Wombats

Wombats are some of the cutest animals on earth. Luckily if you’re in Australia, you have the chance to see them either in the wild or at one of the parks around the country. They are small but sturdy and only 1 metre in length! They are part of the marsupial family, just like the kangaroo and come equipped with a pouch in the front of their belly. Wombats are primarily found in Tasmania and all around Australia. But if you want a guaranteed visit with one of these little creatures, check them out at the Featherdale Wildlife Park. There you can pet them and feed them! Who doesn’t want to do that?

The beginning days of wombats in Australia were not the best. When aboriginal communities needed food, wombats were one of the animals they would hunt. Considered to be of no worth to aborigines, wombats were eaten regularly. They were even considered vermin in the early 1900’s and a bounty was made to get rid of the animal. This has substantially changed the population of the wombat even to this day. Now they are protected in each state except for Victoria and are rarely found in the wild.

The wombat loves to dig. They have huge claws that allow them to burrow quickly. They also have a fantastic characteristic to their fur; their pouch is placed backwards! Because they burrow in the dirt so much, they have adapted to have it facing backwards. It helps them keep clean too and if they have young, it keeps them from being buried by dirt. Wombats only give birth once in the spring and the little baby lives in their pouch up to seven months. They give birth after 21 days, which to a human is very quick!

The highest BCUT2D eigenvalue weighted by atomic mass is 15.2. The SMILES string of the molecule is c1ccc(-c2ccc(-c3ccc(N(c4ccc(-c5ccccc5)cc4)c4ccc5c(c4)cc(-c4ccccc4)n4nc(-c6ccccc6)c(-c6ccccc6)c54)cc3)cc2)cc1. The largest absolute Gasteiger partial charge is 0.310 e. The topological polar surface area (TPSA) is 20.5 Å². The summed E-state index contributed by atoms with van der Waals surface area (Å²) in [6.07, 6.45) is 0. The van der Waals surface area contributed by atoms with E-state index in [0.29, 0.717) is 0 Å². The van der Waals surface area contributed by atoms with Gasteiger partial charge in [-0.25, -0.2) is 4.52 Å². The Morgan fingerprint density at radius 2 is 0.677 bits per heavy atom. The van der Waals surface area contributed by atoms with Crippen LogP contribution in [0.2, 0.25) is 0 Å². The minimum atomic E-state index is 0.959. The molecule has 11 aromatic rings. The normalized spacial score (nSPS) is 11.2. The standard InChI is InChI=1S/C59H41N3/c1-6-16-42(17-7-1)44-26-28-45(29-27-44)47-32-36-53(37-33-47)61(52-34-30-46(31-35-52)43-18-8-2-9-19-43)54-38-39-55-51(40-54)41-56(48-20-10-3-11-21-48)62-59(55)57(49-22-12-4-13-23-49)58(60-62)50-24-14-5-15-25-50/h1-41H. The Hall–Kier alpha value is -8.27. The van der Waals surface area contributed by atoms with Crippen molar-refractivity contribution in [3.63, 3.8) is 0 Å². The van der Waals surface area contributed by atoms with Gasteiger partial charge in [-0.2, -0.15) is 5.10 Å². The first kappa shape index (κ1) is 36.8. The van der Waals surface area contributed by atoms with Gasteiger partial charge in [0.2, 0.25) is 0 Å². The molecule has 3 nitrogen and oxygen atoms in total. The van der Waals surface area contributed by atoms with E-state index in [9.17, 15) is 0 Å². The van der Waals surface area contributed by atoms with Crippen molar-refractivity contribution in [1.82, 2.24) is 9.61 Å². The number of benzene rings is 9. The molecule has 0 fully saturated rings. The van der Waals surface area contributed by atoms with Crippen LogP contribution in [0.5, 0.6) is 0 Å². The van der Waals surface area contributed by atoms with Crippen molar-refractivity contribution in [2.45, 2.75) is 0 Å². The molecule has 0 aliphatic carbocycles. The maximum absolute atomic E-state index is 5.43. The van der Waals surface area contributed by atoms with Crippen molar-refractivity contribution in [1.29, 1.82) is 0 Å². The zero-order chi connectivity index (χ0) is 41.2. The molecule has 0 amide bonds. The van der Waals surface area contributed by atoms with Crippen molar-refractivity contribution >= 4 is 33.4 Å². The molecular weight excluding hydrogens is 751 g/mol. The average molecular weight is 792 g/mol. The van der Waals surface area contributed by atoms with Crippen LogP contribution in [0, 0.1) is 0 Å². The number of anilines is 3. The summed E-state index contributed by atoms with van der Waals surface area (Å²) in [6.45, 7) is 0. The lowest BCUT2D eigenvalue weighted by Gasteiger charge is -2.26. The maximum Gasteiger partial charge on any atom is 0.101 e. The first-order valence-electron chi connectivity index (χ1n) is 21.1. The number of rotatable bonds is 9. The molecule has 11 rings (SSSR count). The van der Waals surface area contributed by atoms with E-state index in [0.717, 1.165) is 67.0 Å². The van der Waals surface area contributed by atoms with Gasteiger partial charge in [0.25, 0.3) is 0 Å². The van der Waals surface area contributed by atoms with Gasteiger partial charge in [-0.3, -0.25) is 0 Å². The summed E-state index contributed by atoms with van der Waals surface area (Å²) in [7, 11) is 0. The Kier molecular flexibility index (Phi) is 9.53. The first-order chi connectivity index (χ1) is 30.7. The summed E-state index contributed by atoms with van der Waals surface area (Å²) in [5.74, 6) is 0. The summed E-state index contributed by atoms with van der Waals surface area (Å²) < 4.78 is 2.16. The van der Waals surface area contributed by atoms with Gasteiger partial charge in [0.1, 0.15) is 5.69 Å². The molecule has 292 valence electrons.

They are also herbivores, only eating plants. They are actually considered lazy, fat, and slow by Australians and are not highly regarded like the koala or kangaroo. This may be because they barely have a metabolism and it takes anywhere from eight to 14 days to digest one meal. One of the biggest reasons for their slow digestion is because their body stores food in case of cold temperatures where there may be no food at all. It’s almost like a bear hibernating for winter. But the wombat does it all the time.

A word of warning to you thrill seekers; if you find a wombat in the wild and it feels threatened be careful. They can actually run up to 25mph and are not afraid to bite! Don’t let their cuddly features fool you!

Meet this Cuddly Aussie Critter at Featherdale Wildlife Park on our Blue Mountains Deluxe Tour.